The Egyptian Social Pyramid
The Egyptian Social Pyramid is the representation of the social structure of Ancient Egypt. The structure is not completely rigid, with some exceptions and blurred lines. But the basic concept is based on the division of classes which was organized by status and power.
The reason it’s similar to a pyramid is because the majority of the population had the least amount of power. They were the skilled and unskilled workers.
Farmers and the workers that built the houses and monuments had the toughest working conditions. They worked long hours and were paid the least.
The Working Class in the Egyptian Social Pyramid
At the bottom of the Egyptian social pyramid, we have the workers, farmers and soldiers. Though after the creation of the standing army, ancient Egyptian soldiers were more well-off than the workers and farmers. They were trained from a young age, paid well and respected by the people. Some rose to high ranks within the military.
But prior to that, they were recruited for the duration of the campaign and then would return to their regular work of farming or manual labor.
Next we have the artists and craftsmen, who got more training and worked on much more delicate projects, such as the painting of tombs or the carving of statues and sculptures. For more on ancient Egyptian art and the techniques involved, click here.
Scribes were highly skilled and led much easier lives than most other ancient Egyptians. They were also of the privileged few that were literate and could read and write. Some worked in the Houses of Life, copying sacred texts and teaching their apprentices, and some held administrative positions.
Doctors were highly trained in both medicine and magic. Incantations and spells would usually accompany the healing procedures if the ailment was beyond a simple a solution. Some doctors and medical professional specialized in specific areas, such as dentistry or taking care of the pharaoh’s rectal health.
Engineers and architects were also highly skilled and trained, with their works still brilliantly on show all over Egypt. Temples, tombs, pyramids and obelisks, to name a few, are a testament to their artistic and mathematical abilities. One of the most famous architects is Imhotep, who also happened to be a doctor.
He was the architect of King Djoser’s step pyramid. His achievements were so great that he was eventually deified.
The Elite in the Egyptian Social Pyramid
Next up we have the very powerful priesthood and elites. Though the priesthood were supposed to serve under the pharaoh, they sometimes rivaled him in power. The Cult of Amun was so influential at one point that king Akhenaten began Atenism partly to consolidate his power and pull it from under their feet.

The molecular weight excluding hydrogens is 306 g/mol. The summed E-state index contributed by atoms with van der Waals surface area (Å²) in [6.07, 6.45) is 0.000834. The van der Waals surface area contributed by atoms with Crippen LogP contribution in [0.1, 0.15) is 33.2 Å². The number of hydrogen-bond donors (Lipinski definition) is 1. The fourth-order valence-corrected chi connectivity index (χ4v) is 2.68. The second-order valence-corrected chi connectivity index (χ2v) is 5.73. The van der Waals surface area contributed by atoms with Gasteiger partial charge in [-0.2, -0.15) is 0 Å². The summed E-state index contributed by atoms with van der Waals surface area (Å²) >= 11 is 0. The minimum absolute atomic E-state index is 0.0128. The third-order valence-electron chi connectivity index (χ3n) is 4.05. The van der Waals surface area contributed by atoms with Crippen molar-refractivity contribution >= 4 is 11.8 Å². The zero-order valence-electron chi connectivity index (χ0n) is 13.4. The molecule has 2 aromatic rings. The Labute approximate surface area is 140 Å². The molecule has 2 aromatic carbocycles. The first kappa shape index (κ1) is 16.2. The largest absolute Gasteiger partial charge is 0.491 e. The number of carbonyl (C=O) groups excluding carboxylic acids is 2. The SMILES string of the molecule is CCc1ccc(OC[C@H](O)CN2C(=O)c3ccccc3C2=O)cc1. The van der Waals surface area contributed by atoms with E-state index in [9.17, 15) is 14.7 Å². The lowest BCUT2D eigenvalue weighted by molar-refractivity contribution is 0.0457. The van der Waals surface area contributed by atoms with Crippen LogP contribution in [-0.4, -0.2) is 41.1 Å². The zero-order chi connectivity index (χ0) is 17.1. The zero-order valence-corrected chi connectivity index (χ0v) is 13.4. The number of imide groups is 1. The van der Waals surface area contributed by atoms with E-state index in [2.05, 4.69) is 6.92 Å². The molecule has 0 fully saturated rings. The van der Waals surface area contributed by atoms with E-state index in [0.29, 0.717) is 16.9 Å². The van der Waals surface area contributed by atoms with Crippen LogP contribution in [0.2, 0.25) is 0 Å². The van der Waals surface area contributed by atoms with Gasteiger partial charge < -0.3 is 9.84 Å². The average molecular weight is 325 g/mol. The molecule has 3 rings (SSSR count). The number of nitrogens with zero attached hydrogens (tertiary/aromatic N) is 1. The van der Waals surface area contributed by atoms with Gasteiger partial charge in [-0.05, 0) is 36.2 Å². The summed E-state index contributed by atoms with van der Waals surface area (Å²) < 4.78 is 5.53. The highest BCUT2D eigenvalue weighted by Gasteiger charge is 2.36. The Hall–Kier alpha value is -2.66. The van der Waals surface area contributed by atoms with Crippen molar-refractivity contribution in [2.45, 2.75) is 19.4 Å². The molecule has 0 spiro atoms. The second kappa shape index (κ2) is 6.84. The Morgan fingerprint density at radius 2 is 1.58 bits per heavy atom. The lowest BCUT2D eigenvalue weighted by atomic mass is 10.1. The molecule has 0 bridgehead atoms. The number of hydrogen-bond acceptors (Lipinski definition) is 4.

Of course there are social classes of the Egyptian social pyramid within this class too (just as there are classes in the working class). Not all priests or nobles had equal power.
Then it’s the Vizier, the second most powerful man in all of Ancient Egypt. It may seem odd to have a class composed of only one person, but the difference in power and status is what differentiates him from the rest.
And then finally, at the very top of the Egyptian social pyramid is, of course, the almighty ruler and pharaoh of Egypt.
Women in Ancient Egyptian Society
Ancient Egyptian women had more rights and freedoms than in any other ancient culture. They were considered the legal equals of men, though of course in daily life they were subjected to their fathers’ or husbands’ will. Still, they were allowed to work, own their own property and give their inheritance to their daughters.
Though it isn’t apparent, in the Egyptian social pyramid women held most of the roles available to men.
In the working class, most women took care of the homes, cooked the meals, reared the children and helped their husbands work the field if they were farmers. Some would provide goods and services if they had the time.
Some became dancers or priestesses, some became wet-nurses and midwives. And although royal women had much more restricted lives than regular ancient Egyptian women, some rose to such great heights of power that they became pharaohs themselves.
For more on the lives of ancient Egyptian women, click here.
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